Page 198 - Jewish Book Annual Volume 54

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Raphael
190
Almost always officially secular, (though some certainly are
more acculurated than assimilated) Jewish private investigators
populate the large cities and sometimes creatively fulfill their par­
ents’ dreams of being in business for themselves.5 In Los Angeles,
the Hollywood-style gumshoes are Moses Wine (the creation of
Roger L. Simon), Jacob Asch (the creation of Arthur Lyons), and
Jack Levine (the creation of Andrew Bergman). In Boston, one
meets the social worker-turned investigator, Matt Jacob (the cre­
ation of Zachary Klein). In New York, the private investigators
tend to be even more off-beat. Funny and raunchy best describe
Red Diamond (the creation ofMark Schorr), as well as Myron Bo-
litar (the creation of Harlan Coben). Somewhat cerebral is the
former center-fielder Harvey Blissberg (R.D. Rosen). Handsome
and self-reflective is the Archie Goodwin look-alike, Davey Gold­
man (created by a non-Jewish author, William Love, a former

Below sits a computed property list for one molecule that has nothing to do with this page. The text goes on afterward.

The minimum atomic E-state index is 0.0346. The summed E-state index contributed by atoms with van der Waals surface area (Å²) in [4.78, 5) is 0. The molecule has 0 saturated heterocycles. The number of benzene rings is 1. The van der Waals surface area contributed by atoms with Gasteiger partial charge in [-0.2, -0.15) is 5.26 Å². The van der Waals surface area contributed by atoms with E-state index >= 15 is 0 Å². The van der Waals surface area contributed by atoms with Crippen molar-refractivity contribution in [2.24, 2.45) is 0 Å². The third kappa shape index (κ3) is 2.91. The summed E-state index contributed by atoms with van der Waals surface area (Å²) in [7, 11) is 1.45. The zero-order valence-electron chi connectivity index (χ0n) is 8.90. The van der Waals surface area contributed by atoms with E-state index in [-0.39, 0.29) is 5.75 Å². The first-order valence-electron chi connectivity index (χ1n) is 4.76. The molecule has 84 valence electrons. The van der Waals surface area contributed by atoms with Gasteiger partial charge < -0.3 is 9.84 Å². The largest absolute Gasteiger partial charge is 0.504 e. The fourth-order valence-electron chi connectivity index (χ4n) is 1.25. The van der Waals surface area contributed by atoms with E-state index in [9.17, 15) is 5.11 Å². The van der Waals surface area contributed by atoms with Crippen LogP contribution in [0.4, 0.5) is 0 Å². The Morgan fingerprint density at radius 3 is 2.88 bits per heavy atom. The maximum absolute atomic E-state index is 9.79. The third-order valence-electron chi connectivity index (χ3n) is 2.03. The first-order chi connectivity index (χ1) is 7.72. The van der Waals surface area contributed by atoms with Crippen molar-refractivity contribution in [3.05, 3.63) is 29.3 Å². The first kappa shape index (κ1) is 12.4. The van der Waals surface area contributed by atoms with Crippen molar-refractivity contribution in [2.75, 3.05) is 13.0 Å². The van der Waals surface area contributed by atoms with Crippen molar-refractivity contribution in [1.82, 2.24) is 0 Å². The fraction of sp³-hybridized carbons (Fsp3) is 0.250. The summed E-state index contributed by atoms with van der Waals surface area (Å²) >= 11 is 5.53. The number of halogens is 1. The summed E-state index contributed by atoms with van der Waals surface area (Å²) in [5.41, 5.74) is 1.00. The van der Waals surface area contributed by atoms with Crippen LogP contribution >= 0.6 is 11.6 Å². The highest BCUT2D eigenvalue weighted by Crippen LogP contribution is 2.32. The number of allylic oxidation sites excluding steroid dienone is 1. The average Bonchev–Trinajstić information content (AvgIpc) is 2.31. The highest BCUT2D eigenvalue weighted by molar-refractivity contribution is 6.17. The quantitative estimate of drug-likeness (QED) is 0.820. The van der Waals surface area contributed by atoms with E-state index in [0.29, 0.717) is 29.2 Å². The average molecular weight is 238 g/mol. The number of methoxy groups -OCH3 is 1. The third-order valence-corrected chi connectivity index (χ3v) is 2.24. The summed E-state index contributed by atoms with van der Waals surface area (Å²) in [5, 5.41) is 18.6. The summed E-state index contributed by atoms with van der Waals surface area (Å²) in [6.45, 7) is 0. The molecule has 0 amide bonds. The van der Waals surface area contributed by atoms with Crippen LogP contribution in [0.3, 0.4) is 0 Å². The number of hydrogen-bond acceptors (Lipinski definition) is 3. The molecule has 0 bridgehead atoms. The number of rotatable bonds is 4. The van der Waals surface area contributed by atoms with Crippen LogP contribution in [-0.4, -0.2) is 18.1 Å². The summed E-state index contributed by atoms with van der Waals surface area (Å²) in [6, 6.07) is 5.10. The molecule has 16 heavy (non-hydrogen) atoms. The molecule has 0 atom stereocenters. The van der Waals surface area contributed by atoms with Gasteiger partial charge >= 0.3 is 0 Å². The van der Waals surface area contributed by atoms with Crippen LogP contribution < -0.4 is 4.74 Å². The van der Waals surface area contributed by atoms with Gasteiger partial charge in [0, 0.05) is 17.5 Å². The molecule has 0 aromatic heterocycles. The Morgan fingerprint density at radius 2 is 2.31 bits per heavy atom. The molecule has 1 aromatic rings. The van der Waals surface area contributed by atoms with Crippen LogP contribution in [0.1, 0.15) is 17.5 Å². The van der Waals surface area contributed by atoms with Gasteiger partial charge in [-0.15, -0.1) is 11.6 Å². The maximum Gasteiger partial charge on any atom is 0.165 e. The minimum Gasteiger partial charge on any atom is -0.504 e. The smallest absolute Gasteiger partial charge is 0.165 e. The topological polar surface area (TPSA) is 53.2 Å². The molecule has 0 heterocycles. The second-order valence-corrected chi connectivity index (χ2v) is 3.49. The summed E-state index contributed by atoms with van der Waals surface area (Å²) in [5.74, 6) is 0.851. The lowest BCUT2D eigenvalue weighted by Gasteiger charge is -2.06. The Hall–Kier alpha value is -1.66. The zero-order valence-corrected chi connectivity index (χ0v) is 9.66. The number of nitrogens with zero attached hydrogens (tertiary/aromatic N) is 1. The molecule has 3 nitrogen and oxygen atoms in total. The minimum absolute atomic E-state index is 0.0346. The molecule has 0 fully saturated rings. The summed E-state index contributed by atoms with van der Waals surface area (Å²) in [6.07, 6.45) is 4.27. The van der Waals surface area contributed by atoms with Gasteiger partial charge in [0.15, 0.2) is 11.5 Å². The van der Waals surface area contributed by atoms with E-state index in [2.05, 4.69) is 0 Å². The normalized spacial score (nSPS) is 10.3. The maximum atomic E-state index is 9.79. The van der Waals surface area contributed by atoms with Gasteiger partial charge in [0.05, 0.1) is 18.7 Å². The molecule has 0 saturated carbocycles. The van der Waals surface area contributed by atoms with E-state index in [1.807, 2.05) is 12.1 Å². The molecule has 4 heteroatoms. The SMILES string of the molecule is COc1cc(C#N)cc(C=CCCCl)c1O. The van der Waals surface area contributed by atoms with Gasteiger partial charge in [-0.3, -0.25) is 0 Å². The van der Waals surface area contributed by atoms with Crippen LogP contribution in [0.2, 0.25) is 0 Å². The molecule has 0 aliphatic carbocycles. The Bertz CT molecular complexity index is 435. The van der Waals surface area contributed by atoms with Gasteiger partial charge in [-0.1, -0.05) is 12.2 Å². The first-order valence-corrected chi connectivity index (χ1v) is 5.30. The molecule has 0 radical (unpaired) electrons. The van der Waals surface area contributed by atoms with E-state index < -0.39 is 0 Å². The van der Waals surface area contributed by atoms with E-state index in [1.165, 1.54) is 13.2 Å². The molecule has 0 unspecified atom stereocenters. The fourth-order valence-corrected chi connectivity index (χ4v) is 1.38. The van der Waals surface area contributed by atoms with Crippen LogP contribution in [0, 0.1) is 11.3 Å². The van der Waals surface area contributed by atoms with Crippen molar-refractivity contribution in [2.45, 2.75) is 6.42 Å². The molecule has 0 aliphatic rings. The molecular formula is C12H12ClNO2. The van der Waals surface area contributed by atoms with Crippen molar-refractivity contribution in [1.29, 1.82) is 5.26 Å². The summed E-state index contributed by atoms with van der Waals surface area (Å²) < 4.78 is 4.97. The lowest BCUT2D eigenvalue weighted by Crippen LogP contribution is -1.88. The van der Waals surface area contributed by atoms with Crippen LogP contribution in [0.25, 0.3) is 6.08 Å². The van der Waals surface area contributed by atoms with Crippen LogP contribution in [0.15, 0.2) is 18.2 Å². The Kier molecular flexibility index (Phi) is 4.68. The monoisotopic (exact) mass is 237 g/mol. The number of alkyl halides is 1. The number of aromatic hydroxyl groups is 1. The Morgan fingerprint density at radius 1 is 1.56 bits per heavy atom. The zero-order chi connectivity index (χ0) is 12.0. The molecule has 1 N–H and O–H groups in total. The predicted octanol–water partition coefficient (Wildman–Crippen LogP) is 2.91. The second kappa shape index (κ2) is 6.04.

priest). Finally, there is Kinky Friedman, the former rock-star who
is not bashful about writing and starring in his own “whodunnits.”
L IEUTENANTS
The Jewish big-city police lieutenant tries to balance his own
private Jewish life with police department politics and intrigues. It
is a world filled with ethnic and racial rivalries, and this area of
crime-solving is populated by the most popular police detectives.
Where the police procedural is preferred, then veteran Chicago
cop Abe Lieberman is perhaps one of the most popular. Created by
Stuart Kaminsky, there are already four books in this series. In the
most recent (1996),
Lieberman's Thief
Lieberman almost becomes
president of his Conservative
shul
, deals with the break-up of his
daughter’s marriage, and cares for his grandchildren, all the while
solving the murders. Back East, there is Irving Weinman’s charac­
ter, Len Schwartz, who has appeared in four novels, beginning in
4. Marilyn Stasio, “What’s Happened to Heroes is a Crime,”
New York
Times,
October 4, 1990, 7:1.
5. James Yaffe, “Is This Any Job for a Nice Jewish Boy?” In
Synod ofSleuths,
Jon L. Breen and Martin H. Greenberg, Metuchen, NJ: Scarecrow Press, 1990.